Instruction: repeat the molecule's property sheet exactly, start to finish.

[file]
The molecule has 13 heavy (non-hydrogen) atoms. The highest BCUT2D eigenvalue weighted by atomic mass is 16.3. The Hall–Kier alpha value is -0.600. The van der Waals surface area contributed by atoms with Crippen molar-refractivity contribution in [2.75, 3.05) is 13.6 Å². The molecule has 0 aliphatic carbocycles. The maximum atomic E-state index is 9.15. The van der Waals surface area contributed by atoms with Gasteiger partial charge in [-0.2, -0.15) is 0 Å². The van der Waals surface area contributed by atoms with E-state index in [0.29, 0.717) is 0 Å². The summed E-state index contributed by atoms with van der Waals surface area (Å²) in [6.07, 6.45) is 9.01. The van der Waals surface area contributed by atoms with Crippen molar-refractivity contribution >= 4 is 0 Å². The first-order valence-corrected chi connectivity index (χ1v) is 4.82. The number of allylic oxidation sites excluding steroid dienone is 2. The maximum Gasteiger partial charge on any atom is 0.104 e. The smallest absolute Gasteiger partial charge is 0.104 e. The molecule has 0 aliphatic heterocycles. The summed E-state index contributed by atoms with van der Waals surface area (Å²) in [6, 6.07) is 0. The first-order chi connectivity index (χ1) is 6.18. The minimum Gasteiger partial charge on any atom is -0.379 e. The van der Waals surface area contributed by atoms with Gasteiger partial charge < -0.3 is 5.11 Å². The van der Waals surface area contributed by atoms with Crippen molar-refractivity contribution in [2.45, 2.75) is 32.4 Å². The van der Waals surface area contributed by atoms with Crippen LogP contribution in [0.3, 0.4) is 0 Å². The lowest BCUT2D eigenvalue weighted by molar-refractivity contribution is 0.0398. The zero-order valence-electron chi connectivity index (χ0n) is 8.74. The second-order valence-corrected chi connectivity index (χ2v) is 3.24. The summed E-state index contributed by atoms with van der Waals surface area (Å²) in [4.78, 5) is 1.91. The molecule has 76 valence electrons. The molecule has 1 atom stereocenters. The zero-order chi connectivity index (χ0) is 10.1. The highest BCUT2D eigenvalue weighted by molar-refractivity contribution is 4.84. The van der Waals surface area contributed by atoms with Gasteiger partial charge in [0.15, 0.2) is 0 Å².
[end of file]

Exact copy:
The molecule has 13 heavy (non-hydrogen) atoms. The highest BCUT2D eigenvalue weighted by atomic mass is 16.3. The Hall–Kier alpha value is -0.600. The van der Waals surface area contributed by atoms with Crippen molar-refractivity contribution in [2.75, 3.05) is 13.6 Å². The molecule has 0 aliphatic carbocycles. The maximum atomic E-state index is 9.15. The van der Waals surface area contributed by atoms with Gasteiger partial charge in [-0.2, -0.15) is 0 Å². The van der Waals surface area contributed by atoms with E-state index in [0.29, 0.717) is 0 Å². The summed E-state index contributed by atoms with van der Waals surface area (Å²) in [6.07, 6.45) is 9.01. The van der Waals surface area contributed by atoms with Crippen molar-refractivity contribution >= 4 is 0 Å². The first-order valence-corrected chi connectivity index (χ1v) is 4.82. The number of allylic oxidation sites excluding steroid dienone is 2. The maximum Gasteiger partial charge on any atom is 0.104 e. The smallest absolute Gasteiger partial charge is 0.104 e. The molecule has 0 aliphatic heterocycles. The summed E-state index contributed by atoms with van der Waals surface area (Å²) in [6, 6.07) is 0. The first-order chi connectivity index (χ1) is 6.18. The minimum Gasteiger partial charge on any atom is -0.379 e. The van der Waals surface area contributed by atoms with Gasteiger partial charge < -0.3 is 5.11 Å². The van der Waals surface area contributed by atoms with Crippen molar-refractivity contribution in [2.45, 2.75) is 32.4 Å². The van der Waals surface area contributed by atoms with Crippen LogP contribution in [0.3, 0.4) is 0 Å². The lowest BCUT2D eigenvalue weighted by molar-refractivity contribution is 0.0398. The zero-order valence-electron chi connectivity index (χ0n) is 8.74. The second-order valence-corrected chi connectivity index (χ2v) is 3.24. The summed E-state index contributed by atoms with van der Waals surface area (Å²) in [4.78, 5) is 1.91. The molecule has 76 valence electrons. The molecule has 1 atom stereocenters. The zero-order chi connectivity index (χ0) is 10.1. The highest BCUT2D eigenvalue weighted by molar-refractivity contribution is 4.84. The van der Waals surface area contributed by atoms with Gasteiger partial charge in [0.15, 0.2) is 0 Å².